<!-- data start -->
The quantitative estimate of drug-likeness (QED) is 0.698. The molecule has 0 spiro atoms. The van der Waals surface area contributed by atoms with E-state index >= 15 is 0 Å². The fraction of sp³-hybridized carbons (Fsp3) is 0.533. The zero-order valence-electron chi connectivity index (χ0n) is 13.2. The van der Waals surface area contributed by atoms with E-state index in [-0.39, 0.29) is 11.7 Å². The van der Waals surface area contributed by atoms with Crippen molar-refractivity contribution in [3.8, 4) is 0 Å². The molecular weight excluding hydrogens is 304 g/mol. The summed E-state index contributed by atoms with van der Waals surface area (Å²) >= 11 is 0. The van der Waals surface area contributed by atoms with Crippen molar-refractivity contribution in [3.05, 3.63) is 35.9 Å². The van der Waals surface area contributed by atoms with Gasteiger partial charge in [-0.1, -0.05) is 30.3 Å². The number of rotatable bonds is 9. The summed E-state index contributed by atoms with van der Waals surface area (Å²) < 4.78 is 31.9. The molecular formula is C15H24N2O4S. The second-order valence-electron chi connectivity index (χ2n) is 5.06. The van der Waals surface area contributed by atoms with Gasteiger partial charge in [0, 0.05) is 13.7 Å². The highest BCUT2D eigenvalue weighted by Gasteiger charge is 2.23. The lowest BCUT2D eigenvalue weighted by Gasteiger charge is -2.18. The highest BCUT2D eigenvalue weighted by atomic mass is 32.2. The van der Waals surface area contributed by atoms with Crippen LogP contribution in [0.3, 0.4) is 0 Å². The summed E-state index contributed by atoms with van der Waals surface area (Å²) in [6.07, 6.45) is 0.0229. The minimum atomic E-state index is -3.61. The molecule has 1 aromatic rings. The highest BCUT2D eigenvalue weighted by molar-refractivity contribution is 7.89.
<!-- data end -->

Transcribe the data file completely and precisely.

The quantitative estimate of drug-likeness (QED) is 0.698. The molecule has 0 spiro atoms. The van der Waals surface area contributed by atoms with E-state index >= 15 is 0 Å². The fraction of sp³-hybridized carbons (Fsp3) is 0.533. The zero-order valence-electron chi connectivity index (χ0n) is 13.2. The van der Waals surface area contributed by atoms with E-state index in [-0.39, 0.29) is 11.7 Å². The van der Waals surface area contributed by atoms with Crippen molar-refractivity contribution in [3.8, 4) is 0 Å². The molecular weight excluding hydrogens is 304 g/mol. The summed E-state index contributed by atoms with van der Waals surface area (Å²) >= 11 is 0. The van der Waals surface area contributed by atoms with Crippen molar-refractivity contribution in [3.05, 3.63) is 35.9 Å². The van der Waals surface area contributed by atoms with Gasteiger partial charge in [-0.1, -0.05) is 30.3 Å². The number of rotatable bonds is 9. The summed E-state index contributed by atoms with van der Waals surface area (Å²) < 4.78 is 31.9. The molecular formula is C15H24N2O4S. The second-order valence-electron chi connectivity index (χ2n) is 5.06. The van der Waals surface area contributed by atoms with Gasteiger partial charge in [0, 0.05) is 13.7 Å². The highest BCUT2D eigenvalue weighted by Gasteiger charge is 2.23. The lowest BCUT2D eigenvalue weighted by Gasteiger charge is -2.18. The highest BCUT2D eigenvalue weighted by atomic mass is 32.2. The van der Waals surface area contributed by atoms with Crippen LogP contribution in [0.3, 0.4) is 0 Å². The summed E-state index contributed by atoms with van der Waals surface area (Å²) in [6.07, 6.45) is 0.0229. The minimum atomic E-state index is -3.61. The molecule has 1 aromatic rings. The highest BCUT2D eigenvalue weighted by molar-refractivity contribution is 7.89.